Thursday, February 13, the Historic Mt Helm Baptist Church hosted the groundbreaking ceremonies for Helm Place, a residential development that will boast 88 market rate townhouses. For roughly three decades, the area that surrounds Jackson’s oldest historically black congregation has been blighted. Homes where doctors and lawyers once lived now look like haunted houses. The streets, once populated by children playing, are crumbling and empty. The hopes of many of Mt Helm’s members is that Helm Place will bring long awaited and much needed community back to that section of the Historic Farish Street District. I pray that it will.
I was pastoring Mt Helm when City officials approached the church with the project that was originally slated for the Jackson State University area. The controversial development and its developers, Chartre Companies, was resisted by many West Jackson community leaders. But then Mayor Harvey Johnson and later Mayor Chokwe Lumumba believed in what these potential houses could do for the capital city and inquired about moving the project to the Farish Street District. Maybe that belief is what led them to negotiate with a house of faith.
I was admittedly reluctant about it at first. To be sure, I knew Mt Helm had a missional obligation to lead revitalization beyond its four walls, even as it had a spiritual obligation to support revival and reform within the four walls. I just wasn’t sure if this company and strategy were the best fit for our needs and priorities. As always, I shared this information with members of the Joint Board, the deliberating body for the church. Almost all of the deacons, deaconesses, and trustees that compose that board agreed that this was the best thing to do and wanted to bring it to the congregation for further decision making. Though there were some who objected for reasons good, bad, and indifferent, the majority of members joyously wanted the church’s leadership to move it forward.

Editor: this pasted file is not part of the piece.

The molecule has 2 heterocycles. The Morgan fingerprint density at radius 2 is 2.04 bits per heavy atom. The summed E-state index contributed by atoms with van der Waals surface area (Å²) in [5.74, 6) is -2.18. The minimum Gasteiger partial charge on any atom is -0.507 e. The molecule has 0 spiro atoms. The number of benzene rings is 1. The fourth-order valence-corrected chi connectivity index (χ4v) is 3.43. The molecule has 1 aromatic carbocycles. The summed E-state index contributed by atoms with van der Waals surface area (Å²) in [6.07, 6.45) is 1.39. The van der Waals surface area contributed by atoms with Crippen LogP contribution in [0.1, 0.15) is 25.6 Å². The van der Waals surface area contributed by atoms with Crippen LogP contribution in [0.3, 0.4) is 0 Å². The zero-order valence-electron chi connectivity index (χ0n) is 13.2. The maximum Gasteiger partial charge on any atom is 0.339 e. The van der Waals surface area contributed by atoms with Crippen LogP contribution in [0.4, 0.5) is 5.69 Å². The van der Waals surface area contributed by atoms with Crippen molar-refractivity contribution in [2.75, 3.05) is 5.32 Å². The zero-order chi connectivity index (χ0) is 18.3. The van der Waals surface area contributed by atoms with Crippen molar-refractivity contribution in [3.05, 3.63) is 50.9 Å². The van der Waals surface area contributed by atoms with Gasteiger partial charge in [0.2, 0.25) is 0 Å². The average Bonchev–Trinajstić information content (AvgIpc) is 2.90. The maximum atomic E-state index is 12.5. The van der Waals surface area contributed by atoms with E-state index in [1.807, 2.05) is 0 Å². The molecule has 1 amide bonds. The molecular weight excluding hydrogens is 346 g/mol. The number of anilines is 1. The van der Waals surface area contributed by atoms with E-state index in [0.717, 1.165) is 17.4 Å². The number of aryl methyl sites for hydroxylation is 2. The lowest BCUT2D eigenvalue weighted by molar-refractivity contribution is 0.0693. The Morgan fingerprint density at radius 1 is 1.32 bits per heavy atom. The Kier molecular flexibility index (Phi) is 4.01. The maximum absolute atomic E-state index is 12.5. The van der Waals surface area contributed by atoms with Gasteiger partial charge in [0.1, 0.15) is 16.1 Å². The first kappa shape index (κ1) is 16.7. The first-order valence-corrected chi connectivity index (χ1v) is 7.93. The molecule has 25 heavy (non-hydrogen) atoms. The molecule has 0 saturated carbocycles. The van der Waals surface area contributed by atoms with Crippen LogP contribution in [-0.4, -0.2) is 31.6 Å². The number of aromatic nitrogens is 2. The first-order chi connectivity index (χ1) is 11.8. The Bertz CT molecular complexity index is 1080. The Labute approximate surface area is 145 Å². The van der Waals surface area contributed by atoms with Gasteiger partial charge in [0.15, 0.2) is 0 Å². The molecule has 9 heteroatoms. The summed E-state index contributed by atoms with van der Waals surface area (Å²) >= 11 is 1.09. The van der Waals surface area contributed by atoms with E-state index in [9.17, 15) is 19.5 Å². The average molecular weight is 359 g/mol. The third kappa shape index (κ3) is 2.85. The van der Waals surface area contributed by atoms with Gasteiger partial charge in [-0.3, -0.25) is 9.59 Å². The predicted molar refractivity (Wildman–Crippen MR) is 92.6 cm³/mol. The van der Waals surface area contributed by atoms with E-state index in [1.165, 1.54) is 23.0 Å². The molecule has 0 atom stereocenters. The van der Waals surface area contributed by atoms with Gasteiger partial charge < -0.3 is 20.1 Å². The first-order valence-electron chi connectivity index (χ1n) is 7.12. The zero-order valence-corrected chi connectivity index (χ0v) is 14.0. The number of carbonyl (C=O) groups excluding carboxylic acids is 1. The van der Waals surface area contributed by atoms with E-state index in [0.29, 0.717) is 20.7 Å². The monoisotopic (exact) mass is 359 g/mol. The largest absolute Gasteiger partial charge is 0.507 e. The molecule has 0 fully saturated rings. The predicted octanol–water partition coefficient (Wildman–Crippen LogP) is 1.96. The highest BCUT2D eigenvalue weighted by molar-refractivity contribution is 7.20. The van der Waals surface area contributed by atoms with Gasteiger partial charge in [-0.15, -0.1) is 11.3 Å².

And they did. That was about a year ago. Many weeks of negotiations, delays, revisions, and the like ensued between that time and now. But the groundbreaking Thursday says to the congregation and the City that Helm Place, named in the church’s honor, is indeed on the way.
I was invited back to open the ceremonies with a time of worship. Hymns, responsive reading, and an invocation marked yesterday’s event as something more than your average political gathering where elected officials exult another economic expansion. The oldest black church wanted to let the watching city and state know that it was still, first and foremost, a church.
Mt Helm was filled with dignitaries for the event. Among them were former Governor William Winter, Governor Phil Bryant, and Mayor Chokwe Lumumba. I sat on the pew next to our present governor and mayor, who sat next to each and exchanged handshakes and smiles often.
My biggest responsibility was to offer prayer. I want to share what you what I prayed in that sanctuary Thursday. I hope it blesses you as it did those gathered.
God of our weary years, God of our silent tears
Thou who has brought us thus far on the way
By Your kind providence You were present with our enslaved ancestors as they worshiped You in the basement of First Baptist Church-Jackson
By that same providence Your mighty hand led them joyfully from their cruel captivity to this place, their Promised Land
By Your loving providence You moved upon the hearts of Thomas and Elizabeth Helm, white Presbyterians whose beneficence blessed those first black Baptists with property and for whom this Church is honorably named.
By Your preserving providence, You sustained this Church in the days when hope unborn had died and in the days when the demonic powers of Jim Crow reigned supreme. Because of Your grace this Church and the Farish Street District prospered with Christian virtue and commerce and culture in spite of such evil.
Now in these last days, after many years of neglect and abuse, this Church and this community are in need of revival and resurrection. So we thank You, Lord, for this this day for this moment. For by faith we believe that these houses are signs of new hope and new life. May the decline, dereliction, and dilapidation give way to better days and better things.
May they and may we be built on a sure and strong foundation even as we yearn for buildings not made by human hands, eternal in the heavens.
Bless Mount Helm and Helm Place and all who are gathered together today—young and old, rich and poor, black and white, Democrat and Republican.
To You, O God, be the glory in the Church and community, for great things You have done and great things You shall do! In the name of our Rock, our Foundation, our Strong Tower.
In Jesus Name, Amen